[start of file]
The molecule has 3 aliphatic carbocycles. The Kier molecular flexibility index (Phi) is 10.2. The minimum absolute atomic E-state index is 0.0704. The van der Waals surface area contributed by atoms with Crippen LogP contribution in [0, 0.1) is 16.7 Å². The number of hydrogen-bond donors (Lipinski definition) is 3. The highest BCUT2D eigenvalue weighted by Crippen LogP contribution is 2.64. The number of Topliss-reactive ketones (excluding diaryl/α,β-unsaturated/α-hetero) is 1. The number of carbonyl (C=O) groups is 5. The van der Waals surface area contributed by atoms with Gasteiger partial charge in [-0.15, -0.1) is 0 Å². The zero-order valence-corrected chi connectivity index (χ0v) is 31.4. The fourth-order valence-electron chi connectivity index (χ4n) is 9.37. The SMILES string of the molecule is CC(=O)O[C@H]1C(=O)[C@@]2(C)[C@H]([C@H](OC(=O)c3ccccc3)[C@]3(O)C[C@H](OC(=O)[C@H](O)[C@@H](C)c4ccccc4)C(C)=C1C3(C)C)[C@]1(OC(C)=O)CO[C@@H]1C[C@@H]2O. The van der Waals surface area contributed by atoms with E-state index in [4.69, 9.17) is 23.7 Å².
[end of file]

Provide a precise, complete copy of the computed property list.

The molecule has 3 aliphatic carbocycles. The Kier molecular flexibility index (Phi) is 10.2. The minimum absolute atomic E-state index is 0.0704. The van der Waals surface area contributed by atoms with Crippen LogP contribution in [0, 0.1) is 16.7 Å². The number of hydrogen-bond donors (Lipinski definition) is 3. The highest BCUT2D eigenvalue weighted by Crippen LogP contribution is 2.64. The number of Topliss-reactive ketones (excluding diaryl/α,β-unsaturated/α-hetero) is 1. The number of carbonyl (C=O) groups is 5. The van der Waals surface area contributed by atoms with Gasteiger partial charge in [-0.15, -0.1) is 0 Å². The zero-order valence-corrected chi connectivity index (χ0v) is 31.4. The fourth-order valence-electron chi connectivity index (χ4n) is 9.37. The SMILES string of the molecule is CC(=O)O[C@H]1C(=O)[C@@]2(C)[C@H]([C@H](OC(=O)c3ccccc3)[C@]3(O)C[C@H](OC(=O)[C@H](O)[C@@H](C)c4ccccc4)C(C)=C1C3(C)C)[C@]1(OC(C)=O)CO[C@@H]1C[C@@H]2O. The van der Waals surface area contributed by atoms with E-state index in [4.69, 9.17) is 23.7 Å².